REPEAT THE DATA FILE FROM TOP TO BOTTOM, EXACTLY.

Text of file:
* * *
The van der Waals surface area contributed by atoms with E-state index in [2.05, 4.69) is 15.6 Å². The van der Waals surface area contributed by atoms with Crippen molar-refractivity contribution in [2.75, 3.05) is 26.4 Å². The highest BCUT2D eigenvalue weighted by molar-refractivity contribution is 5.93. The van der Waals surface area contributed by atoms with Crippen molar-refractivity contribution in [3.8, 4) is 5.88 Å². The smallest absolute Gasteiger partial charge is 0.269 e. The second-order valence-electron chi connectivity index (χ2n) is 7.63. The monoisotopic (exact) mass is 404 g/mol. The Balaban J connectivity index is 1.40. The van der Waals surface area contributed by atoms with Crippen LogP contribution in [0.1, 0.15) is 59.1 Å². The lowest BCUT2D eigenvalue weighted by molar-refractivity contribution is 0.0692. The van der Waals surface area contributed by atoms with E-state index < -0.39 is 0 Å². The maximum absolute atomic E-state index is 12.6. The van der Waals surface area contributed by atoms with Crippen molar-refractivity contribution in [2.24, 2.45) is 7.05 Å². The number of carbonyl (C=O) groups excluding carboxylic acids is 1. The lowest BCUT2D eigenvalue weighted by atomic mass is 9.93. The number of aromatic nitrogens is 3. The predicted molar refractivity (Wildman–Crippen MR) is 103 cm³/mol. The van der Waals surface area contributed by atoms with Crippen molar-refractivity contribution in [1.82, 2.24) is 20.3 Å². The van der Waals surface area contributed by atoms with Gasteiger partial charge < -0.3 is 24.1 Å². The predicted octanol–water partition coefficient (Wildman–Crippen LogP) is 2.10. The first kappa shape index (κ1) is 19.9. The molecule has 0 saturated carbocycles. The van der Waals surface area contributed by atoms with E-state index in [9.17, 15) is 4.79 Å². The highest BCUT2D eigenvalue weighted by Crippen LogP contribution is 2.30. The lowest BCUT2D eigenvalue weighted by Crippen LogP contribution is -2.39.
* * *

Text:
The van der Waals surface area contributed by atoms with E-state index in [2.05, 4.69) is 15.6 Å². The van der Waals surface area contributed by atoms with Crippen molar-refractivity contribution in [2.75, 3.05) is 26.4 Å². The highest BCUT2D eigenvalue weighted by molar-refractivity contribution is 5.93. The van der Waals surface area contributed by atoms with Crippen molar-refractivity contribution in [3.8, 4) is 5.88 Å². The smallest absolute Gasteiger partial charge is 0.269 e. The second-order valence-electron chi connectivity index (χ2n) is 7.63. The monoisotopic (exact) mass is 404 g/mol. The Balaban J connectivity index is 1.40. The van der Waals surface area contributed by atoms with Crippen LogP contribution in [0.1, 0.15) is 59.1 Å². The lowest BCUT2D eigenvalue weighted by molar-refractivity contribution is 0.0692. The van der Waals surface area contributed by atoms with E-state index < -0.39 is 0 Å². The maximum absolute atomic E-state index is 12.6. The van der Waals surface area contributed by atoms with Crippen molar-refractivity contribution in [2.24, 2.45) is 7.05 Å². The number of carbonyl (C=O) groups excluding carboxylic acids is 1. The lowest BCUT2D eigenvalue weighted by atomic mass is 9.93. The number of aromatic nitrogens is 3. The predicted molar refractivity (Wildman–Crippen MR) is 103 cm³/mol. The van der Waals surface area contributed by atoms with Crippen molar-refractivity contribution in [1.82, 2.24) is 20.3 Å². The van der Waals surface area contributed by atoms with Gasteiger partial charge < -0.3 is 24.1 Å². The predicted octanol–water partition coefficient (Wildman–Crippen LogP) is 2.10. The first kappa shape index (κ1) is 19.9. The molecule has 0 saturated carbocycles. The van der Waals surface area contributed by atoms with E-state index in [9.17, 15) is 4.79 Å². The highest BCUT2D eigenvalue weighted by Crippen LogP contribution is 2.30. The lowest BCUT2D eigenvalue weighted by Crippen LogP contribution is -2.39.